“There are so many things happening in the world, but we can always find something that we can do something about, even if it’s something small.”

Lately, however, I’ve been working on showing more of my own story. In some ways, focusing on someone else’s story is a way to avoid digging into yourself as much. So I loved the process of sharing their stories and how inspired I was by them, but now I’m working on being more self-reflective. 

As humans, we often think about what others are going through as valuable, but we tend not to give ourselves the same credit. We think, “Who am I to offer my story?” But giving value to our own lives and own experiences is so powerful. It takes a while to get there. Digging into my own story has become so much easier with time. It’s taken this whole experience to get to this place where I feel comfortable sharing everything about what’s going on with me.

A few of Alison Rash’s small-scale paintings for her “Ripple” series, the proceeds of which benefit nonprofit organizations in Nebraska and LA

Gallery MAR: You’ve spent the last several months making paintings to help others. The proceeds from your paintings have benefited organizations from nonprofits supporting kids’ services in Nebraska to equality-promoting organizations in LA. Could you talk a little about your philanthropy and what it means to you to give back to your community, especially considering what you’re going through in your personal life?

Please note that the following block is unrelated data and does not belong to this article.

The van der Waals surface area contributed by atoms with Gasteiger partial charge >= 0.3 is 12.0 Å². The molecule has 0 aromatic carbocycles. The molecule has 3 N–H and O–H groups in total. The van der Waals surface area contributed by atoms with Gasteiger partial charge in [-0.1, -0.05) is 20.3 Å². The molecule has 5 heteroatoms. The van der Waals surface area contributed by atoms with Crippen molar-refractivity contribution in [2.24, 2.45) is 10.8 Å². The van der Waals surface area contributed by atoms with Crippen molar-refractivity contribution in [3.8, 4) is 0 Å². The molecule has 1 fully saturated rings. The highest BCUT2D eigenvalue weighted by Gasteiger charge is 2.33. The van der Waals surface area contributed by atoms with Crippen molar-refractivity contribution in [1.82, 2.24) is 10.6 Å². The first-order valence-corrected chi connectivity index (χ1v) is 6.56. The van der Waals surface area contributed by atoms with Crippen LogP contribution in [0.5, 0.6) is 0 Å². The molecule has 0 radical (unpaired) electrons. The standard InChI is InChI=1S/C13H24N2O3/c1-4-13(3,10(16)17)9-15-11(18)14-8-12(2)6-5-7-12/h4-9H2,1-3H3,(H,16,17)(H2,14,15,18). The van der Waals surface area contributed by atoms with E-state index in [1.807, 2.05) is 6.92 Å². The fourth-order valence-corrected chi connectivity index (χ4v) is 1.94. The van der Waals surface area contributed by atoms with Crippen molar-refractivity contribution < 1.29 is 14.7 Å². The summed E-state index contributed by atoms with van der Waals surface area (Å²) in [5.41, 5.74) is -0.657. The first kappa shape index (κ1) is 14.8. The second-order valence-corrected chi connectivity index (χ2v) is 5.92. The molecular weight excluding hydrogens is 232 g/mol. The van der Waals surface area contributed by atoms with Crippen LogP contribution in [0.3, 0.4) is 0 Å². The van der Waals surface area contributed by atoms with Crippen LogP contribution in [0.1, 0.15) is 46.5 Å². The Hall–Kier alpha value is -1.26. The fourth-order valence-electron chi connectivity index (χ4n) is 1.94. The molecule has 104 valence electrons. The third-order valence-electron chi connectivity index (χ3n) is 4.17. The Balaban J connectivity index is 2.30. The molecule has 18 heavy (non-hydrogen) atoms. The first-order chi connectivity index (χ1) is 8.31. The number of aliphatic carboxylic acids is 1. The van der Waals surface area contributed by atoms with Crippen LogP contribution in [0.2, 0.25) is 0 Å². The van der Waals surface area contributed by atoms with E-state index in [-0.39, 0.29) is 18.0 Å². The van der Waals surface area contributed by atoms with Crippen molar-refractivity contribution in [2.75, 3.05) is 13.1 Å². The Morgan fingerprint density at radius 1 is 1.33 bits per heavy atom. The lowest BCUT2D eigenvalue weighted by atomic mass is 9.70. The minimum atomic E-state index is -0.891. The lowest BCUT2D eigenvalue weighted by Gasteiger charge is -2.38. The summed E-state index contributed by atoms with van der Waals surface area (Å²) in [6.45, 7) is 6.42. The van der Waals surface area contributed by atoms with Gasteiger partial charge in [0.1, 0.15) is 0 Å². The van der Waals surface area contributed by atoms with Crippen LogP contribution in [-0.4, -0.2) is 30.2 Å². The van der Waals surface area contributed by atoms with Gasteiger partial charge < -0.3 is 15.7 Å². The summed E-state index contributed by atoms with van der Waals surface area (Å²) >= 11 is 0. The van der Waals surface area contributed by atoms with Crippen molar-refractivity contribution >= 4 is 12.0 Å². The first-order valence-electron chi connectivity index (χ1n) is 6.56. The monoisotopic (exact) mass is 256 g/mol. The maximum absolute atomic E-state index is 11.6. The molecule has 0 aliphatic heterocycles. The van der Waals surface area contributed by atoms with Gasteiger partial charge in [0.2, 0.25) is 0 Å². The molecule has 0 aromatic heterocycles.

Alison Rash: Part of this philanthropic effort is that we have been the beneficiaries of such generosity. We have cousins who have helped us out financially, people who have selflessly given to us. We pay for a lot of my cancer treatment out of pocket now because it’s not a standard journey. 

This whole “Ripple” series started at the beginning of quarantine. Because of my diagnosis, we have had to stay highly quarantined. It’s been especially overwhelming with all of the things going on in the world. I can no longer get out in the community. I’m stranded at home. But because I’m always home, I can paint. I’ve asked people to donate to organizations helping serve our most vulnerable people. A lot of the organizations we’ve given to have been based out of LA and Nebraska, because those are the places that still feel like home. When people donate directly to the organizations, I send them these small paintings. In the world, it feels like it’s one thing after another right now, so I’m really trying to help those organizations that focus on equality. I’ve also done several different series since then.